It's Chick-fil-A's fault, really.
In our house, we have a strict rule - no banality in the car. No Wee Sing, no Laurie Berkner (though I personally find Laurie Berkner delightful), and no - NO - VeggieTales. If we're going to hear the same song 843 times in a row, let's at least let is be Amos Lee or John Mayer or Jars of Clay (Silas' most recent unending request). Is that too much to ask?
Chick-fil-A didn't get the memo. VeggieTales CDs are the current prize in their kids' meals. My children were thrilled - Brian and I, not so much. But for the past few days, at least, King George and the Rubber Ducky has been on quasi-repeat (though I reserve the right to say, "No, boys, I just can't listen to Larry the Cucumber right now. How about a little Red Mountain Church instead?").
I have to tell you guys, the more I listen to it, the more offended I become.
It's a g-rated, Veggie Tale version of the story of David, Bathsheba, and Uriah. You can find it on youtube if you want to know more. First of all, the idea of Bathsheba as a ducky - a piece of property, that someone wanted and so they took - is thoroughly offending, but I think in this respect they are more historically accurate than I would like to admit. What's more offending is how sanitized the story is. David didn't just go apologize to Uriah and make things better; he had Uriah KILLED, and the infant son born to David and Bathsheba DIED as a result of David's sin. He also never had peace in his home again. Now it's worth noting that the second born son of David and Bathsheba was Solomon, who was known for his wisdom and, in this regard at least, was the antithesis of his origin. It's a beautiful story, ultimately, of repentance and redemption. But it is not cute. It is not neat. And the attempts to make it so cheapen its meaning.
It's like the way all children's ministry curricula want to talk about Moses and Pharaoh. Yes, it's exciting - flies and water into blood catch our attention, for sure. But it's so gruesome and frankly, a little bit scary. I'm reminded of a line from the West Wing. "Children are dead and then you segue into what." It's a story of God's power and faithfulness, but is it really appropriate for three-year-olds?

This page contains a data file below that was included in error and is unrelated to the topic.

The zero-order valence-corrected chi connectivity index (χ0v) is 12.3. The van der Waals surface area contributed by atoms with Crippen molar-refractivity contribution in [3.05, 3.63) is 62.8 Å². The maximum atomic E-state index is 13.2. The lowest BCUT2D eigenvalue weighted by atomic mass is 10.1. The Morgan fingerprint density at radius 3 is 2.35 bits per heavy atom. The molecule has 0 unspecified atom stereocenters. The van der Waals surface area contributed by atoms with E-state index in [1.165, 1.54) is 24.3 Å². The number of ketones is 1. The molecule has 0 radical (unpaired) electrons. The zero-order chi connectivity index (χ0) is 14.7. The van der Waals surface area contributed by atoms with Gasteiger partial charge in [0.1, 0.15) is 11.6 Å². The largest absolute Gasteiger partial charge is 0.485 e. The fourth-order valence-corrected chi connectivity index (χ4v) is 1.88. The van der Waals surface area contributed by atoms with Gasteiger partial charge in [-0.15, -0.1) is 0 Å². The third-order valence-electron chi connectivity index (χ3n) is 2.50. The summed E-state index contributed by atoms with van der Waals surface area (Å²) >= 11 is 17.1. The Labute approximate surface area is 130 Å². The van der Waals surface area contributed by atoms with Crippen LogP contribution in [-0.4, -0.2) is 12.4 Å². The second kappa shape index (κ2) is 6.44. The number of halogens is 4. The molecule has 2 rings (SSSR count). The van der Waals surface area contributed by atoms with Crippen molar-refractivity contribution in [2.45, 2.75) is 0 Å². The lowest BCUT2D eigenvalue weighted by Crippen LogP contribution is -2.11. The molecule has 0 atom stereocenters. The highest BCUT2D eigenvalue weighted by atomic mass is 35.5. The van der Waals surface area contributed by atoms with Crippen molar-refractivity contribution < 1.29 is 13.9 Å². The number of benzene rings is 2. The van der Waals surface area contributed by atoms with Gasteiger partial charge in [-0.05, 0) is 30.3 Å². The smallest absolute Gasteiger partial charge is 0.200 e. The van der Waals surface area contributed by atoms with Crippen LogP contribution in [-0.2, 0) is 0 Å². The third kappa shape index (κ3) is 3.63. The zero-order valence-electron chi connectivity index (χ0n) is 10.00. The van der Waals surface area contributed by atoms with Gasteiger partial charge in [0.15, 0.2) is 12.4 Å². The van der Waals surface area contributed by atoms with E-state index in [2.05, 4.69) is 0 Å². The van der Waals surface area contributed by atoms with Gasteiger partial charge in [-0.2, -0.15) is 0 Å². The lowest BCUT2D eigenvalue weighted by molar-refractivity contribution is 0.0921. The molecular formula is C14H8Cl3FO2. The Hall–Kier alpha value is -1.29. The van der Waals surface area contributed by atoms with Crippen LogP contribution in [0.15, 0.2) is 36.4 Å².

I'm just not sure why we do this. Why sanitize these Old Testament stories and fit them into ten minute segments? And why does everyone start children off with burning bushes and plagues of flies? I understand types and shadows; I understand the value of knowing Old Testament stories. But they don't. They won't understand symbolism until sometime around high school. So what are we teaching them, really? Wouldn't a better basis for Christian education perhaps be the central figure of the Christian faith? There's a lot more to Jesus than "suffer the children to come unto me," you know.
Now I'm just ranting. But I grew up in churches with a wimpy Jesus and disjointed, meaningless stories. Imagine my shock to realize there was more to the Bible than VBS ever let on. I know better now, but it took years to undo the senseless and, frankly, boring God I first imagined. I want my children to know better, too.
I think we'll just stick with Lyle.